3 Tips for Minimizing Chemical Spills at Work

Flammable, corrosive, and toxic chemical spills may injure workers, damage equipment, and contaminate the environment. Diligent management practices encompass storage and labeling, employee training, and secondary containment systems. Learn more about these three tips for minimizing chemical spills at work.

Proper Storage and Labeling

One of the best practices for storing hazardous chemicals is to use compatible containers. Check the chemical manufacturer’s guidelines for appropriate storage conditions, such as temperature requirements.

Every chemical container should have a clear and legible label that includes the chemical’s name, hazard warnings, and safety instructions. Proper labeling helps employees identify the contents and potential risks associated with each chemical, reducing the likelihood of mishandling chemicals or mixing incompatible materials.

3 Tips for Minimizing Chemical Spills at Work
Two Clandestine Chemists In the Underground Drug Laboratory By Gorodenkoff

Employee Training

Employee training is essential for minimizing chemical spills at work. Comprehensive training programs should educate workers on safe handling, storage, and disposal practices.

Employers must train employees on the hazards of chemicals in their work areas. Staff require training before their initial assignments and when employers introduce a new hazardous chemical.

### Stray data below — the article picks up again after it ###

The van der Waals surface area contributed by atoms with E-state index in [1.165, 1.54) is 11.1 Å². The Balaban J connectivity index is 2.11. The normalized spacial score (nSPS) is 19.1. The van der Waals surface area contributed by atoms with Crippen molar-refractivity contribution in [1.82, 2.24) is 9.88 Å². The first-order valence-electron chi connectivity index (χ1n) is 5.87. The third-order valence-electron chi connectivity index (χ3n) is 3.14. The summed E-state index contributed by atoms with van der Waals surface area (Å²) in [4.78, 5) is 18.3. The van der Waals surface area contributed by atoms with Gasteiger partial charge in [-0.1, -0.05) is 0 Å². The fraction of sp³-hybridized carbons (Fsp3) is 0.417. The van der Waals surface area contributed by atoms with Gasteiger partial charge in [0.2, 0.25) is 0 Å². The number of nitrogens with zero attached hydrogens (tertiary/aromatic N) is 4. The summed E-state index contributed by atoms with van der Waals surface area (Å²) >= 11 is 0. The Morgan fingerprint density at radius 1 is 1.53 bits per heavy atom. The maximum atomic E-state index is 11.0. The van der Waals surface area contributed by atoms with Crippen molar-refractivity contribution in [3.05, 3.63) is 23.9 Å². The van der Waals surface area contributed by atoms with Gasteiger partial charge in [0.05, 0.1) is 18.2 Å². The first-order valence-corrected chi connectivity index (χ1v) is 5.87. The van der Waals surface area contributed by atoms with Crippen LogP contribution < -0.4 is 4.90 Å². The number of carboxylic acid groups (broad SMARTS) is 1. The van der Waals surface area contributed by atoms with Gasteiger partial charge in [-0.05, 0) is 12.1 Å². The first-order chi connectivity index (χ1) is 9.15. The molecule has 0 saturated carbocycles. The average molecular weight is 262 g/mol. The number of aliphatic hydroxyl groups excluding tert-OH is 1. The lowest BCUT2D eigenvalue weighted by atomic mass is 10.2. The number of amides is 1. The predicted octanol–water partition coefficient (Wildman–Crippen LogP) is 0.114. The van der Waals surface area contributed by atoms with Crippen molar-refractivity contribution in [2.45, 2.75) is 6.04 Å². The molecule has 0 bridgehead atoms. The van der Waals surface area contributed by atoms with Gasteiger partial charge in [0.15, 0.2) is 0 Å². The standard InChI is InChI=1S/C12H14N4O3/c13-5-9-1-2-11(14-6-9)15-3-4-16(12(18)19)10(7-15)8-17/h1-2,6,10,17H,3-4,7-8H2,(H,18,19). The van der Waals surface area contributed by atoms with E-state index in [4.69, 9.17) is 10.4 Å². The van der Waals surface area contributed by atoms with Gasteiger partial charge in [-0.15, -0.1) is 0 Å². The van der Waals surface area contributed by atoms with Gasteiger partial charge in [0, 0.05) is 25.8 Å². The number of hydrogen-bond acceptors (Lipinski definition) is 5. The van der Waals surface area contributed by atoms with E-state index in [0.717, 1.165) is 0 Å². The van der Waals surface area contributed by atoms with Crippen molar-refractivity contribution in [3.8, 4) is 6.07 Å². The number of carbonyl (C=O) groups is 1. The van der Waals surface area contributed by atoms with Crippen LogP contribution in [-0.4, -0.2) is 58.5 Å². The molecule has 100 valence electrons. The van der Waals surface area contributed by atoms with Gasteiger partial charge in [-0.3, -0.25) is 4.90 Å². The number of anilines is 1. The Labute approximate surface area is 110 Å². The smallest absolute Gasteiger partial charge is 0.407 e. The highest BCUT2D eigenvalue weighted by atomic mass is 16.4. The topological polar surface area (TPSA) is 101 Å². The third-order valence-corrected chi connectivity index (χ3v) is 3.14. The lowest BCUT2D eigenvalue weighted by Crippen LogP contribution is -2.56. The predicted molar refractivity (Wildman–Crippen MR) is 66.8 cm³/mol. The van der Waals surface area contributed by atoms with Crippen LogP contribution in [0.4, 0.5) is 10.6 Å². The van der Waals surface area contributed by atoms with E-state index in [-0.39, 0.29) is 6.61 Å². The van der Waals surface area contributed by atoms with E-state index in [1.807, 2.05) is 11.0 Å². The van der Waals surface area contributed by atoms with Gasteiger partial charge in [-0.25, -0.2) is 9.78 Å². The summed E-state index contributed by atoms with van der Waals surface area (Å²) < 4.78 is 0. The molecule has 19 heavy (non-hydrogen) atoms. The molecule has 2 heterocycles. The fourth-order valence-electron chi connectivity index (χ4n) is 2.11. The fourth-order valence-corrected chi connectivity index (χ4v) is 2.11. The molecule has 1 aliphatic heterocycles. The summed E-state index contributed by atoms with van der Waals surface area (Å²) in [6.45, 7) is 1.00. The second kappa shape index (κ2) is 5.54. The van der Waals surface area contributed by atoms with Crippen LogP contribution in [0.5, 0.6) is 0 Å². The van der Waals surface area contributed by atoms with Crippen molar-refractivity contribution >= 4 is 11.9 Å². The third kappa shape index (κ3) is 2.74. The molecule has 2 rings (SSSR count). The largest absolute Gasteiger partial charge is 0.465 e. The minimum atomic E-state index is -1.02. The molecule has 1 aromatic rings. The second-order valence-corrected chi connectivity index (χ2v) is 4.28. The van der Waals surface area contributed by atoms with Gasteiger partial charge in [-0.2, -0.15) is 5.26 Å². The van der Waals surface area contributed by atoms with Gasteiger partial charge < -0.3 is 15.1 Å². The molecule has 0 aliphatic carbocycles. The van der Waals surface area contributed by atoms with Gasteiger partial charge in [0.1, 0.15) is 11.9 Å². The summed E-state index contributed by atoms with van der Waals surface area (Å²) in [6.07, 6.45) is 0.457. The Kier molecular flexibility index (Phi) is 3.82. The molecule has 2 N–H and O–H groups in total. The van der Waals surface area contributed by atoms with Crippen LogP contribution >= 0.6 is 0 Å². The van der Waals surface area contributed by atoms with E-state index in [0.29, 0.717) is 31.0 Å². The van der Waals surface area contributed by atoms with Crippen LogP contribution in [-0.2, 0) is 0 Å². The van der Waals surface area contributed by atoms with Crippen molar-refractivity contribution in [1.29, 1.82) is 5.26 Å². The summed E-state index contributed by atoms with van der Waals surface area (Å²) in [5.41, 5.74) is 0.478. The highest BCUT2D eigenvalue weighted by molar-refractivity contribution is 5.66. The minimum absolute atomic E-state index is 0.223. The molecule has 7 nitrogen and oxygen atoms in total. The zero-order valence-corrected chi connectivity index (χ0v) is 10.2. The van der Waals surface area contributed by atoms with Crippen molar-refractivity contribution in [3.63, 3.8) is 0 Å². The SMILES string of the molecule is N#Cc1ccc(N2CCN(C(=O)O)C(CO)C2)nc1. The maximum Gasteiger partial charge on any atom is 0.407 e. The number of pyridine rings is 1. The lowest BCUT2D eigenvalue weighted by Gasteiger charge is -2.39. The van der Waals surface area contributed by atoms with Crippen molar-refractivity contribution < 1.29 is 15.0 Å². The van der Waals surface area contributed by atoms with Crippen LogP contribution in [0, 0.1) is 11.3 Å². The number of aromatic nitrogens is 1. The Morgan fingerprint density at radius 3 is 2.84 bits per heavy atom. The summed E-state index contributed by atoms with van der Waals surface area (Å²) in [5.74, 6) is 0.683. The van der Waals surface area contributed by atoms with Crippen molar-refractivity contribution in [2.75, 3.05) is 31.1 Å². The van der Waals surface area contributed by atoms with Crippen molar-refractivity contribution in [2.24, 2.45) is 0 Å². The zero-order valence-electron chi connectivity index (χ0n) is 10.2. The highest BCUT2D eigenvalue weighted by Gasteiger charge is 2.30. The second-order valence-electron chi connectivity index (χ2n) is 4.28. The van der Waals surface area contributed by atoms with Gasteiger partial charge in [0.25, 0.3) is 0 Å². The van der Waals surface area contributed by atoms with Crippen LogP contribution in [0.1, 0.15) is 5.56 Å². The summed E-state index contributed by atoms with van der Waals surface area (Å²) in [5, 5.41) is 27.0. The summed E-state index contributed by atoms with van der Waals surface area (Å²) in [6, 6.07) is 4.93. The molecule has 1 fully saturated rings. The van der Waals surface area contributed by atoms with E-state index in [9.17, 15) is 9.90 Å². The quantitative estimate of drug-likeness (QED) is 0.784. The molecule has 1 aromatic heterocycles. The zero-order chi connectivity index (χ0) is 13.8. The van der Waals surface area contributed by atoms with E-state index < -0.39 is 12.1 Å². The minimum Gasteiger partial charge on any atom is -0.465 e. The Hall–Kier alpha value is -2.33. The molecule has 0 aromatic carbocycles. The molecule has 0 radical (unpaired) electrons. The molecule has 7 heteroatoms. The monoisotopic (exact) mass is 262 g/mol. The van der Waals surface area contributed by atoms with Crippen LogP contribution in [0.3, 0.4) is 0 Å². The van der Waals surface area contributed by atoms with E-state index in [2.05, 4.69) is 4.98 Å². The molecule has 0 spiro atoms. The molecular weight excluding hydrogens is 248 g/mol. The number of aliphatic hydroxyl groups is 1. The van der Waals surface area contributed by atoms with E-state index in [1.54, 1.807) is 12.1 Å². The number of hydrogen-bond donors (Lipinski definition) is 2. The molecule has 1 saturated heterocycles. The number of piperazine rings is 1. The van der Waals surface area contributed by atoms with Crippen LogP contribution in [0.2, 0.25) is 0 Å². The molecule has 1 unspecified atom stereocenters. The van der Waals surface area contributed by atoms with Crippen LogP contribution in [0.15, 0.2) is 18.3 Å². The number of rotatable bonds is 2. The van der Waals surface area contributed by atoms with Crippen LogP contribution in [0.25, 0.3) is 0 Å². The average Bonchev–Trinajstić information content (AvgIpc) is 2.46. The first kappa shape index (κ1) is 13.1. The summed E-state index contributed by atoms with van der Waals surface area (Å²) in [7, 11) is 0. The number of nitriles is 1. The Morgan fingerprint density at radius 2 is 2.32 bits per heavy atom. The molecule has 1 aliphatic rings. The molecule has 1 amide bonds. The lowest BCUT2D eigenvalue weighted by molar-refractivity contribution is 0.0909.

Information To Include in Employee Training

Workers must understand when they are exposed to the chemicals and know that labels and safety data sheets (SDSs) provide information they can consult. They must also understand protective measures they can take, how to use them, and whom to speak with if a problem occurs.

Secondary Containment Systems

While workers should use techniques and materials that minimize the likelihood of leaks, secondary containment systems can limit the spread of spills after primary containers fail. These systems include spill trays, containment pallets, berms, and other devices.

Secondary containment systems hold spills and make it easier for employees to clean up the chemicals. In the US, the Occupational Safety and Health Administration (OSHA) enforces secondary containment requirements. These requirements may vary based on the type and quantity of stored hazardous chemicals.

Proper storage and labeling, up-to-date employee training, and secondary containment systems reduce the risk of chemical spills. Industries that use or generate hazardous chemicals can follow these tips to safeguard people, the environment, and businesses.

Christina Duron
Christina Duron is a freelance writer for multiple online publications where she can showcase her affinity for all things digital. She has focused her career around digital marketing and writes to explore topics that spark her interest.